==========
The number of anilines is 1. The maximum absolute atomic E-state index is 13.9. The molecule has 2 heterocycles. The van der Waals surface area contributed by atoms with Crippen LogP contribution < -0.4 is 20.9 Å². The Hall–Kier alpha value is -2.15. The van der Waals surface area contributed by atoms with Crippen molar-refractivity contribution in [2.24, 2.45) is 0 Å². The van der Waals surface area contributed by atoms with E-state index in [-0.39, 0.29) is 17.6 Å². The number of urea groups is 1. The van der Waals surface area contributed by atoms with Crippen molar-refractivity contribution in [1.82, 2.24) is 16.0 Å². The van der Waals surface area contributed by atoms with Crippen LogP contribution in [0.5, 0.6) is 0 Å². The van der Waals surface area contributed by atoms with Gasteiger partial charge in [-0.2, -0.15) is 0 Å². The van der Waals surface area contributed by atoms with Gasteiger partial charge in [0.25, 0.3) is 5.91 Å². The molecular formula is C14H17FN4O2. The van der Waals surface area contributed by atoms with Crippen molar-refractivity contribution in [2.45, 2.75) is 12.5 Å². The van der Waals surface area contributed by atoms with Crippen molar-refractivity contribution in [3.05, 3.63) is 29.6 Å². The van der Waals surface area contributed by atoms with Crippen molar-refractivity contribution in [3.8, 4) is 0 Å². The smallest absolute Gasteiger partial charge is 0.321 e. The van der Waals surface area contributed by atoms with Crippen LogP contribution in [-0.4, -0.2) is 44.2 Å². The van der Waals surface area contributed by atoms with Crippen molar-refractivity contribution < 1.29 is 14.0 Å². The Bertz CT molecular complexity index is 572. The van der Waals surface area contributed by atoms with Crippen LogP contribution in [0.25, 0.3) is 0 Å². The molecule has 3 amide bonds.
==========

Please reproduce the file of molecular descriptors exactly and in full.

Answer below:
The number of anilines is 1. The maximum absolute atomic E-state index is 13.9. The molecule has 2 heterocycles. The van der Waals surface area contributed by atoms with Crippen LogP contribution < -0.4 is 20.9 Å². The Hall–Kier alpha value is -2.15. The van der Waals surface area contributed by atoms with Crippen molar-refractivity contribution in [2.24, 2.45) is 0 Å². The van der Waals surface area contributed by atoms with E-state index in [-0.39, 0.29) is 17.6 Å². The number of urea groups is 1. The van der Waals surface area contributed by atoms with Crippen molar-refractivity contribution in [1.82, 2.24) is 16.0 Å². The van der Waals surface area contributed by atoms with Crippen LogP contribution in [0.5, 0.6) is 0 Å². The van der Waals surface area contributed by atoms with Gasteiger partial charge in [-0.2, -0.15) is 0 Å². The van der Waals surface area contributed by atoms with Gasteiger partial charge in [0.25, 0.3) is 5.91 Å². The molecular formula is C14H17FN4O2. The van der Waals surface area contributed by atoms with Crippen molar-refractivity contribution in [2.45, 2.75) is 12.5 Å². The van der Waals surface area contributed by atoms with Crippen molar-refractivity contribution in [3.05, 3.63) is 29.6 Å². The van der Waals surface area contributed by atoms with Crippen molar-refractivity contribution in [3.8, 4) is 0 Å². The smallest absolute Gasteiger partial charge is 0.321 e. The van der Waals surface area contributed by atoms with Crippen LogP contribution in [-0.4, -0.2) is 44.2 Å². The van der Waals surface area contributed by atoms with Crippen molar-refractivity contribution < 1.29 is 14.0 Å². The Bertz CT molecular complexity index is 572. The van der Waals surface area contributed by atoms with Crippen LogP contribution in [0.25, 0.3) is 0 Å². The molecule has 3 amide bonds.